Overlooking the entire display is a motion-activated, full-size Santa who dances as he sings some 10 Christmas carols.

A few years ago, Greason added several trains in front of his house. He now has eight locomotives pulling a total of 50 cars.

But the trains don't just go round and round. They go through tunnels and over ponds, and pass under the legs of reindeer. As they speed through tiny towns, they trigger a light to go on in an outhouse or a figure to emerge from a store. Greason's attention to detail is everywhere. He spent hours putting a tiny light in the cockpit of a helicopter that's part of a military train convoy.

The backyard is decorated, too. There is an 18-foot-tall hot-air balloon, with Santa as its passenger. The Polar Express train runs on an outside table, while the movie of the same name plays inside the house on a big-screen TV. But, the swing, fire and refreshments are the big draw.


Aaron Merrill, now 36 and the owner of Merrill Tree Experts, was just a teen when he climbed up Greason's tree to attach the swing. He was working for Bill Anaker, famous for installing swings all over North County.

Merrill now volunteers his time each year to visit Greason before Thanksgiving and make sure the swing is safe. He then returns with his family on Christmas Eve to take in the spectacle and ride on the swing, of course.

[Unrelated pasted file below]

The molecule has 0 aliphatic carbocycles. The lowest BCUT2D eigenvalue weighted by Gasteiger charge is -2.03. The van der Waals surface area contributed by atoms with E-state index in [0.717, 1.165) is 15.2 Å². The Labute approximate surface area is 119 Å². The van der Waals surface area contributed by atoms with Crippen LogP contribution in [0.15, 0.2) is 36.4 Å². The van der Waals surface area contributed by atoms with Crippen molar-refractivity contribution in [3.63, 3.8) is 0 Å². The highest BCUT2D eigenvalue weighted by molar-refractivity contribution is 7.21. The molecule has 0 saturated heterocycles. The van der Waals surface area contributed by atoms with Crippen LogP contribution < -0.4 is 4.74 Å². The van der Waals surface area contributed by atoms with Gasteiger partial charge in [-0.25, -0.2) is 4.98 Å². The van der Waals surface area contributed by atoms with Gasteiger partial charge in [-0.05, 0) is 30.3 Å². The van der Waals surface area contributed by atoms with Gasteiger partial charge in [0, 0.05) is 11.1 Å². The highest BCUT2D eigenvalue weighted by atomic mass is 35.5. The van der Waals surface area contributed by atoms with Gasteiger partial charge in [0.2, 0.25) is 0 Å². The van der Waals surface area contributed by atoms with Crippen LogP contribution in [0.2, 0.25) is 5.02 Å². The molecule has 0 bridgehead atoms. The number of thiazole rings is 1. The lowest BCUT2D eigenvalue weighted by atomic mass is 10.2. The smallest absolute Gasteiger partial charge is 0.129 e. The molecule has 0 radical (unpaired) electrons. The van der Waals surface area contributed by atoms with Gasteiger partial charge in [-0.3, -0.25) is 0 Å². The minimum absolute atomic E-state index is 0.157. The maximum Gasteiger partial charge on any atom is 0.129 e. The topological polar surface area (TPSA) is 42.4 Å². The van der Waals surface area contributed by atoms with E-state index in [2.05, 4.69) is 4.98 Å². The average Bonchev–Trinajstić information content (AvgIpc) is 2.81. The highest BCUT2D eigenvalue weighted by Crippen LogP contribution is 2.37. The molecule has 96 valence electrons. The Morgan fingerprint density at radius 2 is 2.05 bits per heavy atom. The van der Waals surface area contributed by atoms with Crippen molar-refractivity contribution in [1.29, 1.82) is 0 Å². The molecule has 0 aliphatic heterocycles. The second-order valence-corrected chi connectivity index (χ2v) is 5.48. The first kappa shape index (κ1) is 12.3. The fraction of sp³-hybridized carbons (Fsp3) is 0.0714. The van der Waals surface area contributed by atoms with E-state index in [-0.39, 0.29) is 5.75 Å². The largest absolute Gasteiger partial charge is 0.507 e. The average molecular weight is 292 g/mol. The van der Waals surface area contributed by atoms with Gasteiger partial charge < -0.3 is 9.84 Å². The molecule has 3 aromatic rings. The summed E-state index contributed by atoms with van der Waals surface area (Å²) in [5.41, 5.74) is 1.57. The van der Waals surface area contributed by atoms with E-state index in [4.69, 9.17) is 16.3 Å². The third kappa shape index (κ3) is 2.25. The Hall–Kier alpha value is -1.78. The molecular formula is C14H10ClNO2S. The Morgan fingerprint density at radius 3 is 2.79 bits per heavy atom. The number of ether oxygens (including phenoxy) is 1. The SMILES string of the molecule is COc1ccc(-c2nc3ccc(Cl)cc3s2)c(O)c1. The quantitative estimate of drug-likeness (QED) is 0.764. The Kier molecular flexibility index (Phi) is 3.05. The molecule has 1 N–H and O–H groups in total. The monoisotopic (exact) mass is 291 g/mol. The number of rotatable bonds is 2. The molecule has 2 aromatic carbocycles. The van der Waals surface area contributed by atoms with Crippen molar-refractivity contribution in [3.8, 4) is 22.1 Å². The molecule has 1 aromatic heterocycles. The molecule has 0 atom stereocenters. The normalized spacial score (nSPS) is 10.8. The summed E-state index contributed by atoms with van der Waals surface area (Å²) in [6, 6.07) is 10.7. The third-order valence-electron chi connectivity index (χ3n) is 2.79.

A labor of love

While Labor Day signals the end of summer for most, it starts Greason's labor of love. He slowly unpacks everything he'll need to turn his yard into a spectacle. Always thinking a step ahead, he put things away in January in exact order, so what he needs first in September will be at the front of the pile.

He is a stickler for not having any wires show, so he digs trenches to hide the thousands of feet of wire that snake out of his garage to power up the displays. His electric bill quadruples each year.

Most mornings before he leaves for work as operations manager at Donahoo Collision on Belair Road, Greason tests bulbs, repairs a broken angel wing or sets up the Christmas countdown clock, showing the days, hours, minutes and seconds until Dec. 25. He works on displays in the evening for a few hours, and all day Saturday and Sunday.